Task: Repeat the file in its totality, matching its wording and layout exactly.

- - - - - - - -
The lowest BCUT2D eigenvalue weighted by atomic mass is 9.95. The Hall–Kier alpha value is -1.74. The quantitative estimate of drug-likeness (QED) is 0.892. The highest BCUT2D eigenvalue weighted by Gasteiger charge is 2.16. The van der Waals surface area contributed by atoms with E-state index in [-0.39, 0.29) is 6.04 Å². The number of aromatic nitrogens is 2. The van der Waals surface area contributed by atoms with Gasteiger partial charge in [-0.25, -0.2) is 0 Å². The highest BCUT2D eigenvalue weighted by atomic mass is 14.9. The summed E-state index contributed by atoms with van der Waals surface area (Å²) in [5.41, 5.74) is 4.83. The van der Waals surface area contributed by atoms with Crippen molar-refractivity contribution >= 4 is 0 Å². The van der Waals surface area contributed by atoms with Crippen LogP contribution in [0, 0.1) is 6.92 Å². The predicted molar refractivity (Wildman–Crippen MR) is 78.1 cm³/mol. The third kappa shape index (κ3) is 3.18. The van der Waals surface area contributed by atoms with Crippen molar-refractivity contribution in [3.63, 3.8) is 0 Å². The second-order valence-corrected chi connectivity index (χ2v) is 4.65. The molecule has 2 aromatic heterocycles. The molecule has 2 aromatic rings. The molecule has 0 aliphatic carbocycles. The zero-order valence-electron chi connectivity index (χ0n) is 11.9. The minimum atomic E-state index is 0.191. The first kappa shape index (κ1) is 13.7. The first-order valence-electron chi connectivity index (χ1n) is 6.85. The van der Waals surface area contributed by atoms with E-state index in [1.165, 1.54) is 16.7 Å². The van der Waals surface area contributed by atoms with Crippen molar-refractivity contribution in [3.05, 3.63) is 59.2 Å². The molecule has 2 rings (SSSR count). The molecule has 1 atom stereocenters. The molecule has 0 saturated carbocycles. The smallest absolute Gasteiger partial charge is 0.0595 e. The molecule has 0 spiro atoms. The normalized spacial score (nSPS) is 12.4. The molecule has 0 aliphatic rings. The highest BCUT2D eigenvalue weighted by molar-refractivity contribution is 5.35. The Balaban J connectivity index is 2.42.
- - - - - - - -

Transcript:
The lowest BCUT2D eigenvalue weighted by atomic mass is 9.95. The Hall–Kier alpha value is -1.74. The quantitative estimate of drug-likeness (QED) is 0.892. The highest BCUT2D eigenvalue weighted by Gasteiger charge is 2.16. The van der Waals surface area contributed by atoms with E-state index in [-0.39, 0.29) is 6.04 Å². The number of aromatic nitrogens is 2. The van der Waals surface area contributed by atoms with Gasteiger partial charge in [-0.25, -0.2) is 0 Å². The highest BCUT2D eigenvalue weighted by atomic mass is 14.9. The summed E-state index contributed by atoms with van der Waals surface area (Å²) in [5.41, 5.74) is 4.83. The van der Waals surface area contributed by atoms with Crippen molar-refractivity contribution >= 4 is 0 Å². The van der Waals surface area contributed by atoms with Crippen LogP contribution in [0, 0.1) is 6.92 Å². The predicted molar refractivity (Wildman–Crippen MR) is 78.1 cm³/mol. The third kappa shape index (κ3) is 3.18. The van der Waals surface area contributed by atoms with Crippen molar-refractivity contribution in [3.63, 3.8) is 0 Å². The second-order valence-corrected chi connectivity index (χ2v) is 4.65. The molecule has 2 aromatic heterocycles. The molecule has 2 aromatic rings. The molecule has 0 aliphatic carbocycles. The zero-order valence-electron chi connectivity index (χ0n) is 11.9. The minimum atomic E-state index is 0.191. The first kappa shape index (κ1) is 13.7. The first-order valence-electron chi connectivity index (χ1n) is 6.85. The van der Waals surface area contributed by atoms with E-state index in [1.165, 1.54) is 16.7 Å². The van der Waals surface area contributed by atoms with Crippen molar-refractivity contribution in [3.05, 3.63) is 59.2 Å². The molecule has 2 rings (SSSR count). The molecule has 1 atom stereocenters. The molecule has 0 saturated carbocycles. The smallest absolute Gasteiger partial charge is 0.0595 e. The molecule has 0 spiro atoms. The normalized spacial score (nSPS) is 12.4. The molecule has 0 aliphatic rings. The highest BCUT2D eigenvalue weighted by molar-refractivity contribution is 5.35. The Balaban J connectivity index is 2.42.